"The Lady Vanishes" was a pretty early movie of Hitchcock's, and at the end we're left wondering about several oddities in the plot (how is an eighty-year-old lady so athletic? How inept can those foreign agents BE?). As a spy thriller, it's enjoyable but too riddled with plot holes... but it's very good as a comedic mystery.
Hitchcock takes his time introducing us to these characters, by having them all bunk at one overcrowded hotel, and sprinkles it with clues that all is not as idyllic as it seems. One particularly funny scene has Gilbert invading Iris's suite, after she has him ejected from his room, and strewing his things all over as she orders him to leave. But Hitchcock also captures the claustrophobic feeling of being menaced on a train, with no way out.
As well as the feisty socialite and weird musician, the movie is sprinkled with cricket-obsessed Brits, ebullient hoteliers, sweet rambling old ladies, and bickering adulterous lovers. They all do fairly solid jobs, with Redgrave as a charming, slightly odd standout who keeps people awake with folk-dances, and gets all the best lines ("My father always taught me, never desert a lady in trouble. He even carried that as far as marrying Mother.")
"The Lady Vanishes" has actually been put out by Criterion before, but it was so unsatisfactory that I was better off with my cheap little Diamond edition. Presumably if they're releasing it a second time, then they've cleaned it up as even a minor Hitch movie deserves.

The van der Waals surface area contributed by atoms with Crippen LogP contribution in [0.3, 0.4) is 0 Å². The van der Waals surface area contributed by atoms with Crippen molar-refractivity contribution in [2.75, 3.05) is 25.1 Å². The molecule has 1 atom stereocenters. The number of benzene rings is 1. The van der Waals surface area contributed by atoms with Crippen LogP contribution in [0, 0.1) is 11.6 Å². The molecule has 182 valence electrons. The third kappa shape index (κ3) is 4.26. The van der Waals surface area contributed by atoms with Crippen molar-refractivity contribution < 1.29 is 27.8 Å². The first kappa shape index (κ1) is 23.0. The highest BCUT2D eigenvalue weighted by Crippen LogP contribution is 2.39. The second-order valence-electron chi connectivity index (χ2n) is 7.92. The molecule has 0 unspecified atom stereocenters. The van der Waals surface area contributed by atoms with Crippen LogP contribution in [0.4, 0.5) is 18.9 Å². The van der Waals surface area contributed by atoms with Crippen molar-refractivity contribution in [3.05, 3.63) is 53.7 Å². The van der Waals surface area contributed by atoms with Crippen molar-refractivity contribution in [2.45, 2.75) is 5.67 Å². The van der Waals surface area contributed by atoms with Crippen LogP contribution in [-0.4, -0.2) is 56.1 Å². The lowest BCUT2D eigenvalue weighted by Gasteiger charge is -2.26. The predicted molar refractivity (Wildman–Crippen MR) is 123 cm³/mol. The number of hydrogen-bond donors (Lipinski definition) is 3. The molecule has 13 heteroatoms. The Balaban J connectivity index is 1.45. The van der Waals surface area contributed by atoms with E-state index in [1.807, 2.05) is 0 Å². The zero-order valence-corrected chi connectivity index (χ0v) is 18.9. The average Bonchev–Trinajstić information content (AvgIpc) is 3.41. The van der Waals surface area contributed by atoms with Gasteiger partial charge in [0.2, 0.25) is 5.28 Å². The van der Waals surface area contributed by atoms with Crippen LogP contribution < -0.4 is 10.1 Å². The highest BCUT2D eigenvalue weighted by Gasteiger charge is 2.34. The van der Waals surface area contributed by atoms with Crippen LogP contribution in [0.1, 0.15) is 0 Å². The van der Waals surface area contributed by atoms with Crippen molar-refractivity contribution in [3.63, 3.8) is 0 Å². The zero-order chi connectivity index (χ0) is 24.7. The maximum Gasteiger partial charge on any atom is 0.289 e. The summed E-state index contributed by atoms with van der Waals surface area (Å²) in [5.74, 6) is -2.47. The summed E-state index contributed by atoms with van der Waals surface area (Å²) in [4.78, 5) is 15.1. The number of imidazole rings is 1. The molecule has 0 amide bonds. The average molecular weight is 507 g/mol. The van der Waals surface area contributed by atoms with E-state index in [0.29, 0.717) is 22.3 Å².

"The Lady Vanishes" is a comedic mystery that doesn't quite work as a spy thriller, but is taut, entertaining and amusing enough to keep you watching to the end. Definitely a keeper."
LADY HAS NOT VANISHED - Video improvement
Norm de Plume | North Hollywood, CA USA | 12/22/2007
(5 out of 5 stars)
"THE LADY VANISHES - new Criterion DVD - is a notable improvement in sharpness and contrast over Criterion's previous edition. Even if you have the old one, the new edition is worth the upgrade. If you are new to pre-American Hitchcock, this film is your best introduction. If you are inclined to purchase a cheaper version of the same film, be warned: any public domain editions are distinctly inferior."